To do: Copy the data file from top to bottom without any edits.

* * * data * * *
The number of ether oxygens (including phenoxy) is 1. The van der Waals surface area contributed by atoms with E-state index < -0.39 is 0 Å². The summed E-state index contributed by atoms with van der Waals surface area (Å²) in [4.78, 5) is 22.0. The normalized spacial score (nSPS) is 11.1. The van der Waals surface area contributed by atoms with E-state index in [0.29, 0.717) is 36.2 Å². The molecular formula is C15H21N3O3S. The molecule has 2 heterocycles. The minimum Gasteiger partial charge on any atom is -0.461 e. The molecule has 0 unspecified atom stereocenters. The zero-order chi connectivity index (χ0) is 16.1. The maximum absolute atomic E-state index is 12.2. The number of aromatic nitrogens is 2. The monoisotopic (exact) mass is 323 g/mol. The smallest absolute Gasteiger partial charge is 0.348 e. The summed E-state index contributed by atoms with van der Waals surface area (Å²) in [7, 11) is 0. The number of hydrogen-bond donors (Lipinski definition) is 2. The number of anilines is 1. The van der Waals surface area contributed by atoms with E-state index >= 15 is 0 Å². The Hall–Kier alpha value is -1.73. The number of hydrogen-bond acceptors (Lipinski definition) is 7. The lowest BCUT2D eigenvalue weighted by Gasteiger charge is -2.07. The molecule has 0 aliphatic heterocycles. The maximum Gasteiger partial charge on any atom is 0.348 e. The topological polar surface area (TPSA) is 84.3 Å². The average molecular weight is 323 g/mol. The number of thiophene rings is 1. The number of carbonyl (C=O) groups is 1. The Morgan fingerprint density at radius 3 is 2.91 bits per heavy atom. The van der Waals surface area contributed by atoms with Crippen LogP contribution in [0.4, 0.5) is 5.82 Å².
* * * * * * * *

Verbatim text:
The number of ether oxygens (including phenoxy) is 1. The van der Waals surface area contributed by atoms with E-state index < -0.39 is 0 Å². The summed E-state index contributed by atoms with van der Waals surface area (Å²) in [4.78, 5) is 22.0. The normalized spacial score (nSPS) is 11.1. The van der Waals surface area contributed by atoms with E-state index in [0.29, 0.717) is 36.2 Å². The molecular formula is C15H21N3O3S. The molecule has 2 heterocycles. The minimum Gasteiger partial charge on any atom is -0.461 e. The molecule has 0 unspecified atom stereocenters. The zero-order chi connectivity index (χ0) is 16.1. The maximum absolute atomic E-state index is 12.2. The number of aromatic nitrogens is 2. The monoisotopic (exact) mass is 323 g/mol. The smallest absolute Gasteiger partial charge is 0.348 e. The summed E-state index contributed by atoms with van der Waals surface area (Å²) in [7, 11) is 0. The number of hydrogen-bond donors (Lipinski definition) is 2. The number of anilines is 1. The van der Waals surface area contributed by atoms with E-state index >= 15 is 0 Å². The Hall–Kier alpha value is -1.73. The number of hydrogen-bond acceptors (Lipinski definition) is 7. The lowest BCUT2D eigenvalue weighted by Gasteiger charge is -2.07. The molecule has 0 aliphatic heterocycles. The maximum Gasteiger partial charge on any atom is 0.348 e. The topological polar surface area (TPSA) is 84.3 Å². The average molecular weight is 323 g/mol. The number of thiophene rings is 1. The number of carbonyl (C=O) groups is 1. The Morgan fingerprint density at radius 3 is 2.91 bits per heavy atom. The van der Waals surface area contributed by atoms with Crippen LogP contribution in [0.4, 0.5) is 5.82 Å².